Hubble Observations Provide Insight into Planet Birth

Jan 08, 2007
Hubble Observations Provide Insight into Planet Birth
The top view, taken with the Hubble Space Telescope, shows light reflected off dust in a debris disk around the young star AU Microscopii. The annotated bottom frame points out the important features in this image. The image shows the flattened disk, appearing like Saturn´s rings, but seen almost exactly edge-on. Normally, starlight would be so bright that the debris disk could not be seen. But astronomers used the coronagraph on Hubble´s Advanced Camera for Surveys (ACS), which blocked out most of the starlight. The black circle in the center of the image is the coronagraph´s occulting disk. The disk in this image extends to about 8 billion miles from the star, or three times farther than Neptune is from the Sun. In other observations, the disk has been traced to at least 11 billion miles. The only light seen is starlight reflected off dust in the debris disk. Astronomers used polarizing filters on the ACS to analyze the dust in the disk. The white lines in the bottom image illustrate the direction a light wave is oscillating. The length of the line represents the degree to which all the light waves are oscillating in the same direction. The astronomers used the polarized light from AU Microscopii´s disk to deduce information about the size, shape, and other physical properties of the dust. The dust is roughly 10 times larger than typical interstellar dust grains, which are about the size of smoke particles. These "snowflakes" are evidence of the early steps in the process by which planets grow from tiny dust grains. The image was taken Aug. 1, 2004. Credit: NASA, ESA, J. R. Graham and P. Kalas (University of California, Berkeley), and B. Matthews (Hertzberg Institute of Astrophysics)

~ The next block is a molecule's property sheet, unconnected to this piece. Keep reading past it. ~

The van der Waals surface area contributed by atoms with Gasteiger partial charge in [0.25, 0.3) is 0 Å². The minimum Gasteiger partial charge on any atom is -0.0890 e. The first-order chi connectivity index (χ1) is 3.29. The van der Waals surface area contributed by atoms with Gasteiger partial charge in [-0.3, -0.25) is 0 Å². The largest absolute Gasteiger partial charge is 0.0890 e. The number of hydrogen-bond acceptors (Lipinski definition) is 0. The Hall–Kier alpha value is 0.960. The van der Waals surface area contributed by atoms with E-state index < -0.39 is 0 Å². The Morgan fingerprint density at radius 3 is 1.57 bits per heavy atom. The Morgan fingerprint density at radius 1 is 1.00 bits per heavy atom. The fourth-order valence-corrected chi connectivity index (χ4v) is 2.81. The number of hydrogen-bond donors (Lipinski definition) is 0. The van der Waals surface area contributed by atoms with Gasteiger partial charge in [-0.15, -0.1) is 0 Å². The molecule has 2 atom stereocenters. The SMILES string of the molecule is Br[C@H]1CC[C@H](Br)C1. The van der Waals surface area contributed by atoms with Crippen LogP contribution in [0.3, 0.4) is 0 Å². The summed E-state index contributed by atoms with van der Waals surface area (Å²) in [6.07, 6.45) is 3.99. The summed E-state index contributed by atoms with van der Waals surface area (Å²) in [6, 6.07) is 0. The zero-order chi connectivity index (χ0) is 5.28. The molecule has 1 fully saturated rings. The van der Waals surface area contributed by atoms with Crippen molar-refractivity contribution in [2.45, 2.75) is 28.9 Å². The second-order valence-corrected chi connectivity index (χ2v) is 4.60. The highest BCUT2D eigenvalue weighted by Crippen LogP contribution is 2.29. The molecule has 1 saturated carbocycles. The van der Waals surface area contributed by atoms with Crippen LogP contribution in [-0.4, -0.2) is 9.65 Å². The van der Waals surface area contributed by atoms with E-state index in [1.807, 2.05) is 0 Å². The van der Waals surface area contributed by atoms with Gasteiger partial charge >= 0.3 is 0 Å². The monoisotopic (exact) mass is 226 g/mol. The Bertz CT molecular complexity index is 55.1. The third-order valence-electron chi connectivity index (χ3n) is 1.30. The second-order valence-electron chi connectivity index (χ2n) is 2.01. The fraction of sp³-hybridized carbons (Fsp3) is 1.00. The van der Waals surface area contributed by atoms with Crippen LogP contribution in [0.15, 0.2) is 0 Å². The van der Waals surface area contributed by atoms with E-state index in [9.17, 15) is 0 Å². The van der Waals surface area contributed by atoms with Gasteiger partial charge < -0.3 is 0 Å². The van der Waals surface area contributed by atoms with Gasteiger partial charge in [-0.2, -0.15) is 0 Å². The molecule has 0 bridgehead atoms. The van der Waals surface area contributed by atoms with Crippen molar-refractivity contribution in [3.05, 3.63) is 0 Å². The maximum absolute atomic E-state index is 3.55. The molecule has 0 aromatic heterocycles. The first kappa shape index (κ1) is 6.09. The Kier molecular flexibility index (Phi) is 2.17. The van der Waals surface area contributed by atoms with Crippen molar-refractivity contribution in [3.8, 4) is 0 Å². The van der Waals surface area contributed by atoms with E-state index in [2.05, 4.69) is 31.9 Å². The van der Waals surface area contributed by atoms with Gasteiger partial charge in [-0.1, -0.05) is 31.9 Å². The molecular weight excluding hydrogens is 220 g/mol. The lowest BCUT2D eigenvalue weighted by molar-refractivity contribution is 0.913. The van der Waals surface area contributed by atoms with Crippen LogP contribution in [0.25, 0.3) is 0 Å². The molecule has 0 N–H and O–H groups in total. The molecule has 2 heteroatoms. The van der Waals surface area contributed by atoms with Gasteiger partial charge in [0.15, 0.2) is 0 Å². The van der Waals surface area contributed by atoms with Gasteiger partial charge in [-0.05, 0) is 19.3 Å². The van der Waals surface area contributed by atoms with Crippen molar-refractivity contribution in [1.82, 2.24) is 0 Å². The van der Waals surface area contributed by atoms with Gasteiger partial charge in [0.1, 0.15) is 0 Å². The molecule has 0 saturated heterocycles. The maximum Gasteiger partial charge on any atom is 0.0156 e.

Hubble observed a "blizzard" of particles in a disk around a young star, revealing the process by which planets grow from tiny dust grains. The particles are as fluffy as snowflakes and are roughly ten times larger than typical interstellar dust grains. They were detected in a disk encircling the 12-million-year-old star AU Microscopii. The star is 32 light-years away in the southern constellation of Microscopium, the Microscope.

The particles' fluffiness suggests that they were shed by much larger, but unseen snowball-sized objects that had gently collided with each other. These unseen objects are believed to reside in a region dubbed the "birth ring," first hypothesized in 2005 by Berkeley astronomers Linda Strubbe and Eugene Chiang. The ring is between 3.7 billion and 4.6 billion miles from the star. As the larger objects bump into each other, they release fluffy particles that are propelled outward by the intense pressure from starlight.

"We have seen many seeds of planets and we have seen many planets, but how they go from one to the other is a mystery," said astronomer James Graham of the University of California at Berkeley and leader of the Hubble observations. "These observations begin to help us fill in that gap."